It would stand to reason that Gatlin got a break, right?


The majority of the three-person arbitration panel hearing Gatlin’s case took note of the “extensive, voluntary and unique nature” of his assistance.

But the rule then at issue: it had to be “substantial assistance” that led directly to an anti-doping agency discovering or establishing doping by another person.

So — because Graham didn’t cop to anything on the phone with Gatlin, Gatlin got no break.

Compare — because the Stepanovs went to WADA and then got passed on to the press, she gets a break?

Moreover — Gatlin’s current coach, Dennis Mitchell, testified for federal prosecutors against Graham.

Still Gatlin — and, by extension, Mitchell — get no break in the court of public opinion, and Yulia Stepanova is brave and spectacular?

Where are the calls to ban Stepanova for life — like so many would-be moralists have done with Gatlin?

This is all a logical disconnect.

Because if Yulia Stepanova is brave and spectacular, isn’t Justin Gatlin, too?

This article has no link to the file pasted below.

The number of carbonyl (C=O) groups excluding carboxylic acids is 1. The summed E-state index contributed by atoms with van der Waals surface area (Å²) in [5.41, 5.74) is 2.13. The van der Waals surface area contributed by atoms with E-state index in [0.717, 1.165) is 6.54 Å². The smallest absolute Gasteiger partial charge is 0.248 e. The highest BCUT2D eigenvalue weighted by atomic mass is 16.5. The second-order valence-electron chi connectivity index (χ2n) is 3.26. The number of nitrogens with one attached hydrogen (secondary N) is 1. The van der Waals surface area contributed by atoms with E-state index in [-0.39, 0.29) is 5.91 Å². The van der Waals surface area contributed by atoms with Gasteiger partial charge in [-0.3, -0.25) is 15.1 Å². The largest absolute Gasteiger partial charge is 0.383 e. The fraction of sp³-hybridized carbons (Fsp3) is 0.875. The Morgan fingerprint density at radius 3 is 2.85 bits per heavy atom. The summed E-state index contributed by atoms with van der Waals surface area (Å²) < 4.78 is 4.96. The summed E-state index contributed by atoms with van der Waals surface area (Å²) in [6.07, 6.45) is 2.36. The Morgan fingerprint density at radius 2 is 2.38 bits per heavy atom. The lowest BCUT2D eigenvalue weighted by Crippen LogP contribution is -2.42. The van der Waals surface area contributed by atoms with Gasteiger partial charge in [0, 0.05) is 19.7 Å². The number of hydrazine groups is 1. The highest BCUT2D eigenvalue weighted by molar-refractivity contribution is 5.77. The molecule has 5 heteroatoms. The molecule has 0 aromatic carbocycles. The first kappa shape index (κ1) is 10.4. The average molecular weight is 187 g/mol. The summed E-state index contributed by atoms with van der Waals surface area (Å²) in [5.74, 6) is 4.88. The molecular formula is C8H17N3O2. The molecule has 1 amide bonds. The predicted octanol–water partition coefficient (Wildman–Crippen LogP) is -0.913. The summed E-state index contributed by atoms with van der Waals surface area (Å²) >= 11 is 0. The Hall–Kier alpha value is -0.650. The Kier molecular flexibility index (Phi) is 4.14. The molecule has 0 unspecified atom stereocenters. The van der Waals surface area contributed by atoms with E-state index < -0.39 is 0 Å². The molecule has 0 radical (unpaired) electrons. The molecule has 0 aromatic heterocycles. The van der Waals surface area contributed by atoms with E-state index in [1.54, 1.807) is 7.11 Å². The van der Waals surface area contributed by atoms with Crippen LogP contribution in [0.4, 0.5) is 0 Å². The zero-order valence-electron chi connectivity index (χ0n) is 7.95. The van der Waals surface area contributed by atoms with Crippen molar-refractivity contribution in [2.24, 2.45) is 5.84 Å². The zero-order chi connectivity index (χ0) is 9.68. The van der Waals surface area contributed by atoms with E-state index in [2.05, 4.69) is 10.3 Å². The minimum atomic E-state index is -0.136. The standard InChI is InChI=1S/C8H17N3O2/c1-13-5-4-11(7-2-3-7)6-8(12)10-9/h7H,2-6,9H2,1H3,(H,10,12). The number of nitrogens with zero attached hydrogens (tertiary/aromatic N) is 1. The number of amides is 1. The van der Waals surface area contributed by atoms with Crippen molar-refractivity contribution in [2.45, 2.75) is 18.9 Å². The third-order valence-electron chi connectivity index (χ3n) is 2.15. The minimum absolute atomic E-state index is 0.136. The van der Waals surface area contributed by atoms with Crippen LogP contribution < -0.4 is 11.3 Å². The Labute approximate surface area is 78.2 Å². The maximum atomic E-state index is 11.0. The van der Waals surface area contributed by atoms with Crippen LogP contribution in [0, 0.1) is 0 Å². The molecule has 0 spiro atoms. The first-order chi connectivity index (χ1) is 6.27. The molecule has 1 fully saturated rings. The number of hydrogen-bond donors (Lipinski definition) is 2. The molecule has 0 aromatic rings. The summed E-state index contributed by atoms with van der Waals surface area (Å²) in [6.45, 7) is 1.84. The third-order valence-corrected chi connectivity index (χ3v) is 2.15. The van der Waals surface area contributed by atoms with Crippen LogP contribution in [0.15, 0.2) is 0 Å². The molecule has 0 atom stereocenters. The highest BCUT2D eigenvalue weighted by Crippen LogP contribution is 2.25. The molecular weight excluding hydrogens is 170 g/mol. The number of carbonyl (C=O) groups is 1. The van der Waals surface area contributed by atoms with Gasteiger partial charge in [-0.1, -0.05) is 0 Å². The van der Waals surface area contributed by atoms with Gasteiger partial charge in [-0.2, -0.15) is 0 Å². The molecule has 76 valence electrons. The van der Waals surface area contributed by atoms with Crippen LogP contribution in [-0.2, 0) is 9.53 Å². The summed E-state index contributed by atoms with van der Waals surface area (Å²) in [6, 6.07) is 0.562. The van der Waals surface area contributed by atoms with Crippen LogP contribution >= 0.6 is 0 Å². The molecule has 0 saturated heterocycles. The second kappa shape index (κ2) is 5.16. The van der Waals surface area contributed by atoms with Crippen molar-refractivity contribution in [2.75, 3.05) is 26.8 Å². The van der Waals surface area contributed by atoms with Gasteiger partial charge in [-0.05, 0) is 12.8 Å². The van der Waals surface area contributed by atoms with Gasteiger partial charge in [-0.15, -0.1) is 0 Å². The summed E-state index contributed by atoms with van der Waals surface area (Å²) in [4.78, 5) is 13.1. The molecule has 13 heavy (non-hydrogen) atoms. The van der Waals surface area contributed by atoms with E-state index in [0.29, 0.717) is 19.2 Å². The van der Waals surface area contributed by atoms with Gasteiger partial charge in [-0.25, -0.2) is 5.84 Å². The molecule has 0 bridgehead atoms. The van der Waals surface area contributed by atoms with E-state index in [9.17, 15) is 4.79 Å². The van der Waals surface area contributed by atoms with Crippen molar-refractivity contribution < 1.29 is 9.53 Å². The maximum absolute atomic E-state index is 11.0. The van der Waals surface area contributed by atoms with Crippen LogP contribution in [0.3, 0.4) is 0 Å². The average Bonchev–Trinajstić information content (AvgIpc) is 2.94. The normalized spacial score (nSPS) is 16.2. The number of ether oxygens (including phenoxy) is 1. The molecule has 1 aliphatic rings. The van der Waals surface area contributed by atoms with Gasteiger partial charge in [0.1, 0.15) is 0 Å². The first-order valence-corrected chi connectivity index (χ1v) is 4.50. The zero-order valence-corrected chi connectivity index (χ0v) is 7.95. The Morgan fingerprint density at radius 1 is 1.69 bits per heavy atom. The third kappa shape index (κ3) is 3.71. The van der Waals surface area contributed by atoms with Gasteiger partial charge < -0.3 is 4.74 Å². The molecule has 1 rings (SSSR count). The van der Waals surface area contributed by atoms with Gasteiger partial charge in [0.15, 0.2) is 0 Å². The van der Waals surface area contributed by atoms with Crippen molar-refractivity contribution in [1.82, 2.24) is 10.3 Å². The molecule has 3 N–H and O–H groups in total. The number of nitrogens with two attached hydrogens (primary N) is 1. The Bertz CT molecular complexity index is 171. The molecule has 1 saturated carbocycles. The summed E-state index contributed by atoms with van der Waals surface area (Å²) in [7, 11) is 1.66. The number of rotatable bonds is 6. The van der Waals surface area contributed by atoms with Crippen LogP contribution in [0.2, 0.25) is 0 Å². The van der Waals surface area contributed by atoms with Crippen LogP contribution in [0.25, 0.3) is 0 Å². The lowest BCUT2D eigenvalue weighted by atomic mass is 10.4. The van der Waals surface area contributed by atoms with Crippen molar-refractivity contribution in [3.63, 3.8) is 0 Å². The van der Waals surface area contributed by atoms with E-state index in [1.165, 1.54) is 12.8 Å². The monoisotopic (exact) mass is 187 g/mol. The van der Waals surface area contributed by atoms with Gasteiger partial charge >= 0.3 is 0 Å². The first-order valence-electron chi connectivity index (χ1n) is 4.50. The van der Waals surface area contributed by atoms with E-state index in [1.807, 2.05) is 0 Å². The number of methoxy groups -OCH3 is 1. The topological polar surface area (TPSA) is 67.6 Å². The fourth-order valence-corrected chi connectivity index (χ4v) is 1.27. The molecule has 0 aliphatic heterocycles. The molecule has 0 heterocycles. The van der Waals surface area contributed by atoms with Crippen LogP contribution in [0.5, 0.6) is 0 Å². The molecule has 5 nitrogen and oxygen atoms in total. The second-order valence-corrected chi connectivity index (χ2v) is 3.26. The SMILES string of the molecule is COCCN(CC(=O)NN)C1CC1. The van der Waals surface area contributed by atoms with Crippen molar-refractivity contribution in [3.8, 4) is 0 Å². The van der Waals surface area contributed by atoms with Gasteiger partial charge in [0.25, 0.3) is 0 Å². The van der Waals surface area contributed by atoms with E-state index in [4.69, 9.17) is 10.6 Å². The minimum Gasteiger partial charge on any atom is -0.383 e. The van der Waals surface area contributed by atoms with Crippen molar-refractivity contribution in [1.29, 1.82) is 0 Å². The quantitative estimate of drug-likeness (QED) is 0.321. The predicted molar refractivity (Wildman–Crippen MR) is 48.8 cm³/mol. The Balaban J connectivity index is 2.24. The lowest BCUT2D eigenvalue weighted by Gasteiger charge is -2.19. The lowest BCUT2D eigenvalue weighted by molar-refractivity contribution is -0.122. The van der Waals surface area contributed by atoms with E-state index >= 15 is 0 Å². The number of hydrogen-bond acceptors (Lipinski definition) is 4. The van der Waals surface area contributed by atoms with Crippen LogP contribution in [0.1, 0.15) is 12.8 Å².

“Just seeing what he has done over the years, and what kind of person he is,” Bromell said Sunday, referring to Gatlin, “that’s why I would like to have someone like him as a mentor. A lot of people don’t know how good of a man this guy is.”

He said a moment later, “The man is just good.”

Mo Farah: long-running king of his domain


BEIJING — The 10,000 meters is why track fans who are track fans are, really, track fans and those who are not track fans, well, aren’t.

It’s 25 laps around the track. The best men in the world run it in about 27 minutes.

It starts slow and finishes fast. Really fast.

It’s a race of will, skill, tactics, tenacity and great theater.

On Saturday at the Bird’s Nest, the first night of the Beijing 2015 world championships, Britain’s Mo Farah affirmed his standing as the best in the world, winning the 10k in 27:01.13. Two Kenyans, Geoffrey Kamworor and Paul Tanui, took second and third. The American Galen Rupp finished fifth.